Here God revealed why he had chosen Abraham to receive these great blessings. The reason is stated two ways. First he said “because you have done this and have not withheld your son, your only son“. Then he said “because you have obeyed my voice.” Because Abraham was willing to obey God’s command sacrifice Isaac, God made these great promises to him. For those reasons, God promised:

(1) to bless Abraham; (Gen 12:2-3)
(2) to multiply his offspring as the stars of heaven and the sand of the seashore; (Gen 15:5)
(3) to grant his offspring the gates of their enemies (Gen 12:7, 15:8, 17:8); and
(4) to bless all nations of the earth through his offspring.(Gen 12:3)

Notice that God made all these promises prior to testing Abraham. But in chapter 22 God made it very clear that the reason he made the promises was because of Abraham’s obedience to the command to sacrifice Isaac. Because Abraham was willing to sacrifice his son, God sent his own son through Abraham as a sacrifice for all our sins. When God made the promise in chapters 12, 15, and 17, he knew in advance all the events that would follow. God saw the faith that was already present in Abraham before he had done anything. He knew what kind of faith it was.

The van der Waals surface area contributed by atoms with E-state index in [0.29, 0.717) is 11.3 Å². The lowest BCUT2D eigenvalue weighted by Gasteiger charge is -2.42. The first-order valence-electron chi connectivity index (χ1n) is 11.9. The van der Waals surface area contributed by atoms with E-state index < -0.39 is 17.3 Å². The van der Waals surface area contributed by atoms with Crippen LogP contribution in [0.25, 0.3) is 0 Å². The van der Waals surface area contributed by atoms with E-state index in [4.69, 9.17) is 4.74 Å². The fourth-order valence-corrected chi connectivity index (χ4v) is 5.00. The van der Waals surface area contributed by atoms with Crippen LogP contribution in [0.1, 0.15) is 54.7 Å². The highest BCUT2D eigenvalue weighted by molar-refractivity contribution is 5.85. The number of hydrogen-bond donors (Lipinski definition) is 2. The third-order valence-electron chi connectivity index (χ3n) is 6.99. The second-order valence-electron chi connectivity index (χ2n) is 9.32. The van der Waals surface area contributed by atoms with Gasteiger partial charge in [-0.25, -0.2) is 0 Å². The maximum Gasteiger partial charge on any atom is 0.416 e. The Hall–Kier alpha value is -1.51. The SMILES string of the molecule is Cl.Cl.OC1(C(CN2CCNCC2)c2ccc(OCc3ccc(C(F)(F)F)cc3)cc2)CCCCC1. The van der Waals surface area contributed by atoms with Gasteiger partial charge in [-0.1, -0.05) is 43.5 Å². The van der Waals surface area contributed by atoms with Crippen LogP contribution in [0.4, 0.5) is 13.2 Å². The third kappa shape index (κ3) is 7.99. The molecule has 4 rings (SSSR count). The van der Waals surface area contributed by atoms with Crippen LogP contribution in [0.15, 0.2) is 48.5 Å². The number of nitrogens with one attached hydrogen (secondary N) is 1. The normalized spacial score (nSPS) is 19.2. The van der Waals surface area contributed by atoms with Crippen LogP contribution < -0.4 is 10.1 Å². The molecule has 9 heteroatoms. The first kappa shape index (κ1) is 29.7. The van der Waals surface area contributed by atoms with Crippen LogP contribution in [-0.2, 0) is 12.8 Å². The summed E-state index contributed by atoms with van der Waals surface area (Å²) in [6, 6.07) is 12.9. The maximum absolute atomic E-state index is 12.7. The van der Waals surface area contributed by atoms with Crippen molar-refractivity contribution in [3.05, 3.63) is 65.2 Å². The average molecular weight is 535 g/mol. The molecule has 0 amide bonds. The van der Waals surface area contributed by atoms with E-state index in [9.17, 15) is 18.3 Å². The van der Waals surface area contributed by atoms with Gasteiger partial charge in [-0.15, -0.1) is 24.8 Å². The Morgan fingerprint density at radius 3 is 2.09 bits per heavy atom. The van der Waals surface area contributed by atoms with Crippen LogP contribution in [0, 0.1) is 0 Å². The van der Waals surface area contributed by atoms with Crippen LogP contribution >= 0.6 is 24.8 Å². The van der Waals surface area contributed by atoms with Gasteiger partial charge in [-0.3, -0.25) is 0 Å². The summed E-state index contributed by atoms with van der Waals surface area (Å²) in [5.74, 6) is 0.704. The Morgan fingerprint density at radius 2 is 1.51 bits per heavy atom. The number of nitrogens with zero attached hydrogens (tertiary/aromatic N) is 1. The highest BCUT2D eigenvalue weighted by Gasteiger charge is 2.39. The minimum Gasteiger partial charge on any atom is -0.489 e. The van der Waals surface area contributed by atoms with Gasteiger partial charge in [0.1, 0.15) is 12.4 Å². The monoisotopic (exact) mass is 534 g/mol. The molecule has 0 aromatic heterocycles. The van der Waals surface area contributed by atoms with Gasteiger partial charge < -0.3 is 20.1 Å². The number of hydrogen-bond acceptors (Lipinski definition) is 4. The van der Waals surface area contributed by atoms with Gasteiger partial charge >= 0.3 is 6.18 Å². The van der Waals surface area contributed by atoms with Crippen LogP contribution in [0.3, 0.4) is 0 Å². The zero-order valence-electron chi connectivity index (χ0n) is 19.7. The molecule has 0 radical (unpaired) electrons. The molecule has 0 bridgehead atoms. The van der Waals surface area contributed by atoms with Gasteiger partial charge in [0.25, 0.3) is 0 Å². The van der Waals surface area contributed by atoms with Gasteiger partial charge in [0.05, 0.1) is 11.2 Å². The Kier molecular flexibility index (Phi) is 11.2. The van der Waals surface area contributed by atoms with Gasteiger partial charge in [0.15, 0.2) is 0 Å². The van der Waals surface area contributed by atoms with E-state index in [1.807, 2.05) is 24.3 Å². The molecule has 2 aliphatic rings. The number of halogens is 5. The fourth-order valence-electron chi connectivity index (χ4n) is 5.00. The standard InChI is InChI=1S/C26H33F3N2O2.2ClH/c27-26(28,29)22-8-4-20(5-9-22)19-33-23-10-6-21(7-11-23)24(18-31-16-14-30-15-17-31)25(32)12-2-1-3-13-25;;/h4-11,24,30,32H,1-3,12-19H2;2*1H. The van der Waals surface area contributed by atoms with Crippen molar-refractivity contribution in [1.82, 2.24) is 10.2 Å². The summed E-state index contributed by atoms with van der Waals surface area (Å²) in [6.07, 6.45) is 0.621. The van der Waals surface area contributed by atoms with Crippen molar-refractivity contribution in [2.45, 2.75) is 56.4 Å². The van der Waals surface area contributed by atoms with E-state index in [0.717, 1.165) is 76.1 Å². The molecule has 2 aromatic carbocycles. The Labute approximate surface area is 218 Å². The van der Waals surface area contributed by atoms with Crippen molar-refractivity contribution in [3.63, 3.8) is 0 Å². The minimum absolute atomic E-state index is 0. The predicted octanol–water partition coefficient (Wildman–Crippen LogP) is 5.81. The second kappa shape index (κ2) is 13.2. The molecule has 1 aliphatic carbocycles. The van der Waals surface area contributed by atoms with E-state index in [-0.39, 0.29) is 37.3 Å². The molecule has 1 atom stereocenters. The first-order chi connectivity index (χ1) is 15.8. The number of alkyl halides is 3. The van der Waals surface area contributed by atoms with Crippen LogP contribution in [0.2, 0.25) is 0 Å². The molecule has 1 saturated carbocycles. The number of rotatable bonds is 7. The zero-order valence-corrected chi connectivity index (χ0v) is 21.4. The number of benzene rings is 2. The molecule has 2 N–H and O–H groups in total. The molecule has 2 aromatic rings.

Also notice the relationship between these promises and the righteousness that comes from faith:

Rom 4:13 For the promise to Abraham and his offspring that he would be heir of the world did not come through the law but through the righteousness of faith.

In other words, we are told on one hand that the promises were due to Abraham’s obedience (Gen 22:18); but on the other hand that they were due to the righteousness that comes by faith (Rom 4:13). Both obedience and faith are cited as the reason for the promises. That should not surprise us, since obedience and faith are inseparably linked. Abraham was the great example of obedience that comes from faith–the same thing Paul was also called to preach (Rom 1:5).

Paul spoke of this faith that existed in Abraham prior to his deeds of faith:

Rom 4:18-25 In hope he believed against hope, that he should become the father of many nations, as he had been told, “So shall your offspring be.” He did not weaken in faith when he considered his own body, which was as good as dead (since he was about a hundred years old), or when he considered the barrenness of Sarah’s womb. No distrust made him waver concerning the promise of God, but he grew strong in his faith as he gave glory to God, fully convinced that God was able to do what he had promised. That is why his faith was “counted to him as righteousness.” But the words “it was counted to him” were not written for his sake alone, but for ours also. It will be counted to us who believe in him who raised from the dead Jesus our Lord, who was delivered up for our trespasses and raised for our justification.